It’s taken a while for the world’s most popular sport to take deep root in St. Paul, but this summer it’s happening with abandon. Even as the new Minnesota United MLS stadium packs in tens of thousands for every game, and the U.S. victory in the Women’s World Cup was an inspiration for kids and adults alike, the city’s soccer fields are booked at all hours of the day. Thanks to demographics and changing tastes, the demand for soccer means that youth soccer clubs in St. Paul and Minneapolis sometimes have to travel to distant suburbs to find a playable pitch for their ostensible home games.
“As an urban club we have the same difficulties that all the Twin Cities’ urban clubs have,” explained Rob Spence, the marketing director for the nonprofit St. Paul Blackhawks youth soccer club. The Blackhawks, like the Minneapolis United club to the west, runs teams and programs for kids of nearly every age. And the diversity of the teams epitomizes the city’s intersecting trends of soccer fandom and multicultural camaraderie.
“We’re bringing all those kids and families together and we have kids from the Karen community, the Somali community, the Hmong community, the Hispanic community. It’s really a rainbow of kids and a rainbow of families that are part of our organization,” said Spence. “[But] right now everything is scattered to the winds. We’re spending home games out in Blaine or all the way to Rosemount because we can’t find a space in St. Paul.”
A stark contrast from Blaine NSC
The fields of St. Paul and Minneapolis display a stark contrast with the scene at the National Sports Center in Blaine, 15 miles to the north, where you find the largest youth athletic complex anywhere. Last week, more than 15,000 kids from more than 20 countries gathered at the NSC to participate in the Target USA Cup, the country’s largest youth soccer tournament. For a few days, it seemed like every child on the continent was there wearing a uniform, and everywhere you looked there was either a soccer field or a parking lot, surrounded by food trucks and port-a-johns.
The NSC’s unique soccer metropolis makes it perfect for an epic event like the USA Cup, but also highlights the acute need for a smaller scale set of fields in the urban core, where despite the demand from the city’s kids, youth clubs struggle to find space.
Changes in park design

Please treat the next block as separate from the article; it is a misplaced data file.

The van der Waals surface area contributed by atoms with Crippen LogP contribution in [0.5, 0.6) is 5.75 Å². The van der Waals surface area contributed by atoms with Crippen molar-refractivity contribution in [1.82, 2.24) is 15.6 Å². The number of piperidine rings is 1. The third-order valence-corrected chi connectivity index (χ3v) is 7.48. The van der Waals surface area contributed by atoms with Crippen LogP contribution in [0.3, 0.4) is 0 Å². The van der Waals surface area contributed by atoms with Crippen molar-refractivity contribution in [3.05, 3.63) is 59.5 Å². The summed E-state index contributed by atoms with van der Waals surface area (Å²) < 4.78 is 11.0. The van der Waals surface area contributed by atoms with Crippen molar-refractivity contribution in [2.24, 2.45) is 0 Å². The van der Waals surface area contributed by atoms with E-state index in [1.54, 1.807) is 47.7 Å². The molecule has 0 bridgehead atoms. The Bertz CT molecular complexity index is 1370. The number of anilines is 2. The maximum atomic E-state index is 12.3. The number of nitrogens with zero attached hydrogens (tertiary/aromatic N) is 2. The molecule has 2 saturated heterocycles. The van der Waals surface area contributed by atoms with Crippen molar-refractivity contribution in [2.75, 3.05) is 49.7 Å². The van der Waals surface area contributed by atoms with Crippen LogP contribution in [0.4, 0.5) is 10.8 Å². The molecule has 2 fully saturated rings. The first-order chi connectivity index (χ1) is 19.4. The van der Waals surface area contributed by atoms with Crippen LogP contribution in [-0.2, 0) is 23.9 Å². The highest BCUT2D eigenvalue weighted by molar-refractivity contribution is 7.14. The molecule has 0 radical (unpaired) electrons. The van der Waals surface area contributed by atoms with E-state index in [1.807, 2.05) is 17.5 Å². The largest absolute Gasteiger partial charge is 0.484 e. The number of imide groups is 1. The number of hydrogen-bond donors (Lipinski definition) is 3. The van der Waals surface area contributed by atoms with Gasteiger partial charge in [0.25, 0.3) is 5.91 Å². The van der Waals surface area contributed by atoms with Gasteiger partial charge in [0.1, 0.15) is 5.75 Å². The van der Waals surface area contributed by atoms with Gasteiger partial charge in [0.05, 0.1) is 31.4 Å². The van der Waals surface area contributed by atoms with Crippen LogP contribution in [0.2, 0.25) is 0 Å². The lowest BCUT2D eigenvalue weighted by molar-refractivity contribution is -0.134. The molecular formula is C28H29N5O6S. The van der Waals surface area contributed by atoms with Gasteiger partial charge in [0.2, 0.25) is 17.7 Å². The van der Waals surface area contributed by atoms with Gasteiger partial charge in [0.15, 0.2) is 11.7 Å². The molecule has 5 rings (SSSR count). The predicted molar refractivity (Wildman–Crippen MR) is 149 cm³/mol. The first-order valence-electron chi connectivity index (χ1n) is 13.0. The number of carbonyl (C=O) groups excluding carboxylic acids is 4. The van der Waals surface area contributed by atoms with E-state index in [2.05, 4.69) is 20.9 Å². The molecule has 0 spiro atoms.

Compared to past generations, demand for soccer fields is up. According to a recent study, St. Paul has enough unmet demand for soccer to justify 11 full-size soccer fields, but currently has only four or five that work for regular play (depending on how you count them). That leaves quite a gap for area kids, and it’s one the city’s Parks and Recreation Department has been trying to remedy for a while.
“The number one facility need for our park system is high quality athletic fields,” explained Mike Hahm, the director of the St. Paul Parks and Recreation Department. “We’ve made a lot of progress on it, but we want to continue to pursue high quality athletic fields [because] a lot of our immigrant populations and newer populations are ones where the soccer and field sport actives are very popular. We have a facility plan that guides where we should be looking to convert park space.”
If you look at many of the parks in St. Paul and Minneapolis, you’re likely to find underused grass and ballparks that reflect the pastimes of a different generation. As Hahm describes, the typical neighborhood park has some grass cornered by a few baseball diamonds with chain link backstops, or a pair of little-used tennis courts or two. If you’re really lucky, you might find a well-used set of basketball hoops, but a playable soccer pitch is a rarity in the city.
“The traditional rec enter would have backstops with infields in every corner of the property and then we’d plop a hockey rink or skating rink in the middle [during] the winter,” explained Hahm. “There may have been a school there too, and [then it would] get a super high amount of intense use. Those places were expected to be the baseball field, the football field, the hockey rink, everything basically, but there was nothing of significant quality at all.”